Thank you very much, Mr. Chair, and thank you for inviting me to present today.
I'm going to focus my remarks primarily around veterans who have been ill and injured, opportunities for employment programs that exist currently within government, and then some programs that we fund external to government.
I'll start off by giving a bit of a background on True Patriot Love. Some of you may know who we are as an organization, but I'll give a quick background on that. Then I will move on to talk about some work that we did in leadership at the Veterans Transition Advisory Council, which was a council that Minister Blaney, when he was the minister of veterans affairs, asked us to assemble. Through that I will talk about some survey work that we did of employers around their attitudes toward hiring veterans and then speak specifically to what we perceive to be some of the challenges regarding employment and where we think things should go.
True Patriot Love is an organization that started in 2009. There was a small group of us. Originally it was going to be a fundraising dinner that we did to raise money for the Military Families Fund. We raised about $2 million in one night and recognized that not only was there a need, but there was a huge opportunity and a willingness to give from corporate Canada.
We've been around for about six years and we've raised about $20 million, which we disburse to community-based charities across Canada that support military families. We don't run programs per se, but we raise money which we disburse, similar to how the United Way functions.
Our main areas of support are mental health and rehabilitation. We fund many counselling programs not just for injured soldiers, but also for their families. When a soldier suffers an operational stress injury, the whole family suffers. We also fund counselling programs in addition to that, where we look at children and young adults who are struggling at school or in new communities. Because they move frequently, they are often in need of support.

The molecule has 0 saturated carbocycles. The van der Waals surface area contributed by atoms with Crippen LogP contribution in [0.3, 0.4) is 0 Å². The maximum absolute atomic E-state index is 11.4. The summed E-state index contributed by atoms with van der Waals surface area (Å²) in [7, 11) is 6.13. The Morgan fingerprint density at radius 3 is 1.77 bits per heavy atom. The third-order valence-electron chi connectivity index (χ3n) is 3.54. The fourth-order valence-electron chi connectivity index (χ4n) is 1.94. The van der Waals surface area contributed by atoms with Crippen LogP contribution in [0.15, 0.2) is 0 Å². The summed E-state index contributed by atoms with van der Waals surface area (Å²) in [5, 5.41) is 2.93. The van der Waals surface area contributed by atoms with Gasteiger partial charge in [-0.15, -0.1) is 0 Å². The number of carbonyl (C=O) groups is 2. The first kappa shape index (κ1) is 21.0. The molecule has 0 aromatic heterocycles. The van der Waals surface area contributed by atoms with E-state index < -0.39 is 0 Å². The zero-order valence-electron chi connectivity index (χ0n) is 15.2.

We also fund physical health and rehabilitation; so think adaptive ski programs and some very adaptive sport programs. We fund home and vehicle modifications for injured soldiers. The government does do some of that, but to give you an example of the kind of things we do, if a soldier lost a limb in Afghanistan and they come back, the government will pay to retrofit the soldier's existing vehicle. If that vehicle is too small to put a wheelchair and a ramp in it, we will pay for a new vehicle for the individual and the government will then retrofit it.
The other area that we fund is general family support. We do quite a bit in the area of supporting children in the military with special needs. This need has grown to about $750,000 a year. What happens is when children have special needs, like autism, and they move from one base to another, they go to the bottom of the public waiting list because it's all overseen by the provinces. Oftentimes they won't make it to the top of the waiting list before they need to move again. We were finding that families were taking out second mortgages on their home to pay for important therapy. That's a huge area of funding that we focus on. We also pay to send children to camp. Where there's been a recent injury, death, or deployment, we give military children the opportunity to go and spend time with other military children who may be going through some of the same things.
That's a general background on True Patriot Love.
A couple of years ago, Minister Blaney, when he was the minister for veterans affairs, asked True Patriot Love to put together what was called the Veterans Transition Advisory Council. I did send this document in advance and I want to make sure everybody has a copy of it. The purpose of the Veterans Transition Advisory Council was to look at systemic barriers that were preventing veterans from making a transition to meaningful employment. The reason I say meaningful is that we discovered quite early on that the issue isn't unemployment; it's more underemployment.
We assembled, with the support of Veterans Affairs and eventually with support from the Department of National Defence, a number of companies to help us look at the barriers. We also included other representation from charities across Canada that were in this space. Veterans Affairs and the Department of National Defence also have seats on this advisory council.
What I thought might be of particular interest to this group was a survey that we did of human resource departments across the country. It's the first-ever survey that has been done in Canada of this sort where we were looking at the attitudes of people doing the hiring in companies towards hiring veterans. There's been a lot of work done on this in other countries, like the U.S., but nothing had been done in Canada.